Exploring Seattle's Sights and Sounds
The horn blast sounded long and deep, resonating through the thick fog that encompassed our small sailboat. A huge cargo tanker bound for Seattle’s port was out there in the mist somewhere beyond what our eyes could detect. Its position was only notable to us by the GPS unit we watched earnestly from behind the helm.
Not a breath of wind or sound disturbed the water around us, the surface of the sea was smooth like a mirror to the sky. We were cruising at a slow 10 knots, powered only by the slow chugging prop, and headed for an unseen coastline that would lead us back to the marina. As our eyes scanned the drifting fog around us, I couldn’t help but imagine the huge prow of a tanker driving out of the fog toward our tiny vessel.
I know very little about sailing, let that be clear, but what had been a run-of-the-mill cruise on Puget Sound had suddenly taken a turn toward the adventurous and uncertain side.
Earlier that morning, we made our way to the Elliot Bay Marina to meet Gordon Stoll and his family and helped outfit their sailboat for a day out on the water. Heavy fog flowed across the port city like a viscous blanket, giving brief glances into downtown Seattle and out across Puget Sound as it thinned and then thickened again. After an hour’s wait, Gordon made the call that the fog had thinned to the point where we could sail across the shipping lane safely (about a mile of visibility). As we cruised past huge tankers from a world away that were moored and waiting to be loaded or unloaded, I got the distinct feeling of being at the edge of something bigger, the jumping off point for the expansive American crush.
After crossing the main channel, we set our bow toward the southwest coast of Blake Island, a marine state park set aside to provide a place for those who wished a glance at what much of Northwest Washington’s coasts might have looked like 200 years ago. As bald eagles sat watching us from the tall pines above we anchored our boat, and loaded into the small inflatable dingy with Gordon’s son Kip. A wet landing put our feet into the surf, and walking barefoot up the beach towards the wall of pines we set out to wander the mossy trails of and lofty hallways through the old growth.
As we near completed our circumnavigation of the island, and explored the grounds of the restored Native American Long House that sits at the tiny marina on the south side of Blake Island, Gordon rang my phone franticly.
“Can you all run back to where we’re anchored?” Gordon asked. “You are missing something really special back here.” A mile away, while waiting for us to return Gordon had been standing on the deck of his boat when an ebony pillar emerged from the water several hundred yards away, followed by a blast of fishy mist. The bull orca of J-Pod, leading the rest of his family, swam gracefully past the Stoll’s boat, as we rushed to get back to the boat to catch a glimpse of those elusive and legendary black fish in the wild.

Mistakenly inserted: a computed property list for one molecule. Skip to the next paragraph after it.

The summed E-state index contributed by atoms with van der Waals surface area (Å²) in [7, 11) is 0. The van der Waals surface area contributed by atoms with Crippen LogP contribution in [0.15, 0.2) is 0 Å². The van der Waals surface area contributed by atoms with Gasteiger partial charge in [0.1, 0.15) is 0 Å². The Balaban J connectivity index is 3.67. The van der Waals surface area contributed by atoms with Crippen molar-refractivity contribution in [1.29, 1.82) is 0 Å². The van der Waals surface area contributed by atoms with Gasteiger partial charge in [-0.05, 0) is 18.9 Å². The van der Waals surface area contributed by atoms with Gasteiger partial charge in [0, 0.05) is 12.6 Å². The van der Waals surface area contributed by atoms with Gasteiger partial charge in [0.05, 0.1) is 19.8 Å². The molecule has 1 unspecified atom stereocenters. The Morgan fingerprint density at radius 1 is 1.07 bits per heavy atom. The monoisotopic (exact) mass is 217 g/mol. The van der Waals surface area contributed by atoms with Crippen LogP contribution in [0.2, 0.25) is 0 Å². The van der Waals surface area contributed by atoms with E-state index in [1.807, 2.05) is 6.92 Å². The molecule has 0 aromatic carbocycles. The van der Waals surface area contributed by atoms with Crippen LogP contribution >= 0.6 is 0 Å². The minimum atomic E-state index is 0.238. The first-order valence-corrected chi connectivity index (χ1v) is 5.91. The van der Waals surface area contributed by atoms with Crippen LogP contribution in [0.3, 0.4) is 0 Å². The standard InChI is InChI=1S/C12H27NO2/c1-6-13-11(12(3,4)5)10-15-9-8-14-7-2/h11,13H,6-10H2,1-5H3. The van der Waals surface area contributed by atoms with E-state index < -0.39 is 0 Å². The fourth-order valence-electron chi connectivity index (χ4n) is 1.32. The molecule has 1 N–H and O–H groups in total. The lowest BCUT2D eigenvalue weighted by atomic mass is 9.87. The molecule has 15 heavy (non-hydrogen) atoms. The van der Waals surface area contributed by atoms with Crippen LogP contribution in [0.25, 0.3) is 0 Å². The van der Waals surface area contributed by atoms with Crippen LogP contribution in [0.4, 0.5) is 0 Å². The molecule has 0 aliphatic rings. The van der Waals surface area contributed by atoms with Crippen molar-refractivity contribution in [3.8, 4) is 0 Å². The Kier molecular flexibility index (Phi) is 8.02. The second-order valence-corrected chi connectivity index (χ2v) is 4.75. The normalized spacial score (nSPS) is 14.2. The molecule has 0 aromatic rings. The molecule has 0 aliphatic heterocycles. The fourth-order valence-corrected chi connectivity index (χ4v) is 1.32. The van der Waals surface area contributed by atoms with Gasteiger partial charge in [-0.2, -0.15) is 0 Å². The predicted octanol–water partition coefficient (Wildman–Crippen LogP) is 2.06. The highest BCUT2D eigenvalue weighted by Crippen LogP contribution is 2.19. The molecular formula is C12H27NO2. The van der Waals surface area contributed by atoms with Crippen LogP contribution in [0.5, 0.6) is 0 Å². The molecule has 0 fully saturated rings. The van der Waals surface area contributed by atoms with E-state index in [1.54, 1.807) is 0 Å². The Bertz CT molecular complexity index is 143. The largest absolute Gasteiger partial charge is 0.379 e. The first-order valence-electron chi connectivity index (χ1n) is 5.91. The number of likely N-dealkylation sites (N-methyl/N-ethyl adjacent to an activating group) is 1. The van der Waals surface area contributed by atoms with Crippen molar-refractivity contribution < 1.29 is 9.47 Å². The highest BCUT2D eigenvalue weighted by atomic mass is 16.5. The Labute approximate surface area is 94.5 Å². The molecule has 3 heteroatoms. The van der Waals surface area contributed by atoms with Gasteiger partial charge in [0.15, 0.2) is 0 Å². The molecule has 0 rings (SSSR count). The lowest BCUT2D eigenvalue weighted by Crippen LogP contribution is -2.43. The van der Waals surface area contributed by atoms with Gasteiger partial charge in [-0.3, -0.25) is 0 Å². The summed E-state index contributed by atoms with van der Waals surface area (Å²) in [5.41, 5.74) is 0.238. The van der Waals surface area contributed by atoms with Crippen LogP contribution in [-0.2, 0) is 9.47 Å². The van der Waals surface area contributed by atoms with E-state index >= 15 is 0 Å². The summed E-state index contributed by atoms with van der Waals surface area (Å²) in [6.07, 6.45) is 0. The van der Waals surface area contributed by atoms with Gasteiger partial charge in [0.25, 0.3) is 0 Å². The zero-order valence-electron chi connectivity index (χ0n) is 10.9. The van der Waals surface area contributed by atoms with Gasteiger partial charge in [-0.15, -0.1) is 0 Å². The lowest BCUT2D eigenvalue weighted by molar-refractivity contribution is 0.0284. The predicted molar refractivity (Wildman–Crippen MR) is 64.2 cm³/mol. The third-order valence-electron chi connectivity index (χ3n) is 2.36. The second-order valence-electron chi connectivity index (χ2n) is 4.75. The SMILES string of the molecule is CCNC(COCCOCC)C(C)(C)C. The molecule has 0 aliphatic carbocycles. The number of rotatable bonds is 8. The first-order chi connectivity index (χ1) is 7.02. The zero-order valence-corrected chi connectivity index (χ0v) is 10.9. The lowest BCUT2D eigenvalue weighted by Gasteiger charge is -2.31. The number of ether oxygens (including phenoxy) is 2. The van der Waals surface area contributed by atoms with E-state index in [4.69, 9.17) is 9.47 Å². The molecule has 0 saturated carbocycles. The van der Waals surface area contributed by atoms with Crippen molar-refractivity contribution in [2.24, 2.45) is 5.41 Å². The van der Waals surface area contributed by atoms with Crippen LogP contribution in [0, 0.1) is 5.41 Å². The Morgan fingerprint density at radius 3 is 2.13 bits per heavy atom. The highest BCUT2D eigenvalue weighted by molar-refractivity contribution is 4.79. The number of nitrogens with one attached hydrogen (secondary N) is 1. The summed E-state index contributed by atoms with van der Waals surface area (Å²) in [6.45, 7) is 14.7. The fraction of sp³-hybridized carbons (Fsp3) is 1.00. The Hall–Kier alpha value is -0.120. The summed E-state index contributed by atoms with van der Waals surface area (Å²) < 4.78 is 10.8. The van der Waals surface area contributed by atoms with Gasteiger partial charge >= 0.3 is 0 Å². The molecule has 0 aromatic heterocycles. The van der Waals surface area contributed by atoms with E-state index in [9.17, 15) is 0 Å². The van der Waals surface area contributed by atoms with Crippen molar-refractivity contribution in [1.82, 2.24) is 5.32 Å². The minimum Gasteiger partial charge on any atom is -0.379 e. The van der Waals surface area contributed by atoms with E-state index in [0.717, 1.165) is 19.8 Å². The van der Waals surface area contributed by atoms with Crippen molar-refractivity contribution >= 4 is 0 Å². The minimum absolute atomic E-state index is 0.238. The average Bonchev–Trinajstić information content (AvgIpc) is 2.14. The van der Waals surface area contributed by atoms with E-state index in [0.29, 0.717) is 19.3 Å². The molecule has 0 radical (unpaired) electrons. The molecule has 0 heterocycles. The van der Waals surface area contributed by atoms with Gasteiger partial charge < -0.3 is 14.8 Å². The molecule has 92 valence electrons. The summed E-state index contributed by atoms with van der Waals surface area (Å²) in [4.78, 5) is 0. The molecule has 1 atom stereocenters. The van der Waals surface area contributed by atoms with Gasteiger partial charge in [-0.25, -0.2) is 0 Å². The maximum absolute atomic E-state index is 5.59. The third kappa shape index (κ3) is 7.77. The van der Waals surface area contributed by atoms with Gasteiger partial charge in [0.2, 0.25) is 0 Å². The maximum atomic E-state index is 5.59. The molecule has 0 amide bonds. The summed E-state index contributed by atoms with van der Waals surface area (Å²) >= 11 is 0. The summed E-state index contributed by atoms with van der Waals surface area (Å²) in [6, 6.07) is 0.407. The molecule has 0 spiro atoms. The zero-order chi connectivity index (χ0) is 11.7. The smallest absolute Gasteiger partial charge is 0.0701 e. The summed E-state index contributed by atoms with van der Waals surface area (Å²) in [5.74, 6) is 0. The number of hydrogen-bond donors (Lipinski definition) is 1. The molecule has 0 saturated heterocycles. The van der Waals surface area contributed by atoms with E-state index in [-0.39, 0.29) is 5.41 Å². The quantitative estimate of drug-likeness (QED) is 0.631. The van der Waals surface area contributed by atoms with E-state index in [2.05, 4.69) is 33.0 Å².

By the time we had returned to the landing zone and gotten everyone back on the boat, the orcas had gone as quickly as they had arrived. They disappeared into the inky water of Puget Sound like black ghosts. Sailing back toward Seattle, the sun sank low and bathed the waterways around us in glowing gold. Gordon propositioned us all to take a ride up the mast, and get a real ride of the rocking sea around us. “You don’t really feel like a real sailor in these calm seas until you get 100 feet off the water” Gordon chided laughing. I was keen to get the unique view of our surroundings, so up I went.
I feel like “adventure” is a word used in such great breadth, and today so many amazing individuals are pushing the limits of what’s possible in its name. In my humble opinion, adventure is a relative term. Sitting atop the mast of my friends’ boat, the wind silencing all by its static in my ears, and seagulls circling lazily to see if I was friend or foe, I felt a surge of pure exhilaration, the kind you can only find in doing something that pushes your life’s boundaries. For certain adventure can be defined in the stories of hardships experienced in the remote and untamed corners of our world, but just as much it can be found in chasing the unknown right in your own backyard—or a friend’s backyard, in my case.
- Nat Geo Expeditions
Up next: Adventures in Bellingham, Washington
Read all the “Exploring the Cold Coast” dispatches.
The Adventurists blog series “Exploring the Cold Coast” is sponsored by Sperry, which provided footwear and apparel for this adventure.
Follow us on Instagram at @NatGeoAdvenure—coming soon!